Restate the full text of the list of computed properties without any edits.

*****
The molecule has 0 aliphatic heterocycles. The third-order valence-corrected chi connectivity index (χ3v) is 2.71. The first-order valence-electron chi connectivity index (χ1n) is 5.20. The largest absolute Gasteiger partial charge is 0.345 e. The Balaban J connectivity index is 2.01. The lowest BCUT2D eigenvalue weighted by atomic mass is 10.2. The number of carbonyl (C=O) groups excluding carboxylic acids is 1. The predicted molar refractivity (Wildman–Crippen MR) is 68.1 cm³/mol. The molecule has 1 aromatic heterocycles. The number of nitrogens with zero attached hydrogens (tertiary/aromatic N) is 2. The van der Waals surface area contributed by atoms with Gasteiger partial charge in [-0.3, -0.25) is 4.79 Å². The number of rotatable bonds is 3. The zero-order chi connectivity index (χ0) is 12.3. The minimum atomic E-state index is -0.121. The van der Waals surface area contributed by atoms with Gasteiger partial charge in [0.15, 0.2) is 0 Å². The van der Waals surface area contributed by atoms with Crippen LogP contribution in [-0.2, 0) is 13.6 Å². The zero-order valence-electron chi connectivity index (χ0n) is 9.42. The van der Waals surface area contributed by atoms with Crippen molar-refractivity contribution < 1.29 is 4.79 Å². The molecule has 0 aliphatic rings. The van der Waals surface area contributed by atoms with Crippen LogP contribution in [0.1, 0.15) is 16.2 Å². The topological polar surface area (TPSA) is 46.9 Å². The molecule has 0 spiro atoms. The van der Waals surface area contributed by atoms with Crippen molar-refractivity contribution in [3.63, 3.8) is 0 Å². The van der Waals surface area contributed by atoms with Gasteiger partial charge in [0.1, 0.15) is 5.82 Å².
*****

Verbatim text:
The molecule has 0 aliphatic heterocycles. The third-order valence-corrected chi connectivity index (χ3v) is 2.71. The first-order valence-electron chi connectivity index (χ1n) is 5.20. The largest absolute Gasteiger partial charge is 0.345 e. The Balaban J connectivity index is 2.01. The lowest BCUT2D eigenvalue weighted by atomic mass is 10.2. The number of carbonyl (C=O) groups excluding carboxylic acids is 1. The predicted molar refractivity (Wildman–Crippen MR) is 68.1 cm³/mol. The molecule has 1 aromatic heterocycles. The number of nitrogens with zero attached hydrogens (tertiary/aromatic N) is 2. The van der Waals surface area contributed by atoms with Gasteiger partial charge in [-0.3, -0.25) is 4.79 Å². The number of rotatable bonds is 3. The zero-order chi connectivity index (χ0) is 12.3. The minimum atomic E-state index is -0.121. The van der Waals surface area contributed by atoms with Gasteiger partial charge in [0.15, 0.2) is 0 Å². The van der Waals surface area contributed by atoms with Crippen LogP contribution in [-0.2, 0) is 13.6 Å². The zero-order valence-electron chi connectivity index (χ0n) is 9.42. The van der Waals surface area contributed by atoms with Crippen molar-refractivity contribution < 1.29 is 4.79 Å². The molecule has 0 aliphatic rings. The van der Waals surface area contributed by atoms with Crippen LogP contribution in [0.1, 0.15) is 16.2 Å². The topological polar surface area (TPSA) is 46.9 Å². The molecule has 0 spiro atoms. The van der Waals surface area contributed by atoms with Crippen molar-refractivity contribution in [3.63, 3.8) is 0 Å². The van der Waals surface area contributed by atoms with Gasteiger partial charge in [0.1, 0.15) is 5.82 Å².